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Aztec/Mexica censer

Censer, Aztec/Mexica, fired clay and paint, length 61 cms, Museo Nacional de Antropología, Mexico City.

This censer is one of the eight ritual objects that were recovered unbroken [from a major cache found in 1910 in Mexico City, distinguished by the strong links between the ceramic objects, all of which have devotional and symbolic characteristics. Stylistically, they correspond to the polychrome ceramic tradition of the ‘international style’.]
The incense bowl bears the image of the rain god Tlaloc, identifiable by the six curved fangs emerging from his jaws. His face resembles a mask, with a nose-plug typical of warriors and the ear-spool in the form of a sectioned femur similar to those found on images of Mictlantecuhtli, the god of death. The long handle bears a solar ray, along with feathers and a paper knot, and the head at the end has been identified as a Tlacatecolotl, or owl man.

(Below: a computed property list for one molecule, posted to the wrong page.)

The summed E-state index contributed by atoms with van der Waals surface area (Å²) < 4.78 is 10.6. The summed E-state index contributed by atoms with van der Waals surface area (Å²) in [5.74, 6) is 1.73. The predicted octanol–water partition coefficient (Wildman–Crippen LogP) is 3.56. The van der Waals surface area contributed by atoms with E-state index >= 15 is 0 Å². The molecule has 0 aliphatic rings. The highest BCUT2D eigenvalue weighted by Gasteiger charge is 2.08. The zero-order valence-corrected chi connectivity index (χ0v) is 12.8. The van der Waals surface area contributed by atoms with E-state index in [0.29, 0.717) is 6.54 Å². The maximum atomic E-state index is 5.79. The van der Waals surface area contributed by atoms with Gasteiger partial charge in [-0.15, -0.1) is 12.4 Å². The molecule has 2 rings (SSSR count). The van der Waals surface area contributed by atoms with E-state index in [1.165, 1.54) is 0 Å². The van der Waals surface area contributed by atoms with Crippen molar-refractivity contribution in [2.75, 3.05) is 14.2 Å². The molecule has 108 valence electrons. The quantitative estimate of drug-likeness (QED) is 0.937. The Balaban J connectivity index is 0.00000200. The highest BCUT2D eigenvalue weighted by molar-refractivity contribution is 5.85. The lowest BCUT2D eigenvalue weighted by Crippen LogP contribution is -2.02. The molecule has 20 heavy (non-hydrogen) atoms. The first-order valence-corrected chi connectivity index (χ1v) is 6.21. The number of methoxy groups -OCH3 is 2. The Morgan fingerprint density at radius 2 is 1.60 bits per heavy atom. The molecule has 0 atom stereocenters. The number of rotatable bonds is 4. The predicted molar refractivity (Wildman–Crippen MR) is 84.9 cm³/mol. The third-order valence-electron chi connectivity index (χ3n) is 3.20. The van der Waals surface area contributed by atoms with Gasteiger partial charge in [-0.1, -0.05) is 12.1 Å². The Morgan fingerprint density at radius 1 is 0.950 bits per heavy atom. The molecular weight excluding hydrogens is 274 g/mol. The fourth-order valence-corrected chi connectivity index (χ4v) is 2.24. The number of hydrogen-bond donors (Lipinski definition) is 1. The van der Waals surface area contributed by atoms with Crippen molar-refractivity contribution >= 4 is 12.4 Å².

Adapted from ‘Moctezuma: Aztec Ruler’, British Museum Catalogue, 2009, p. 154

Photo by Ian Mursell/Mexicolore

More on Aztec/Mexica pottery

See a Polish photocollection of 100 pictures of Maya, Aztec and Teotihuacan censers from different museums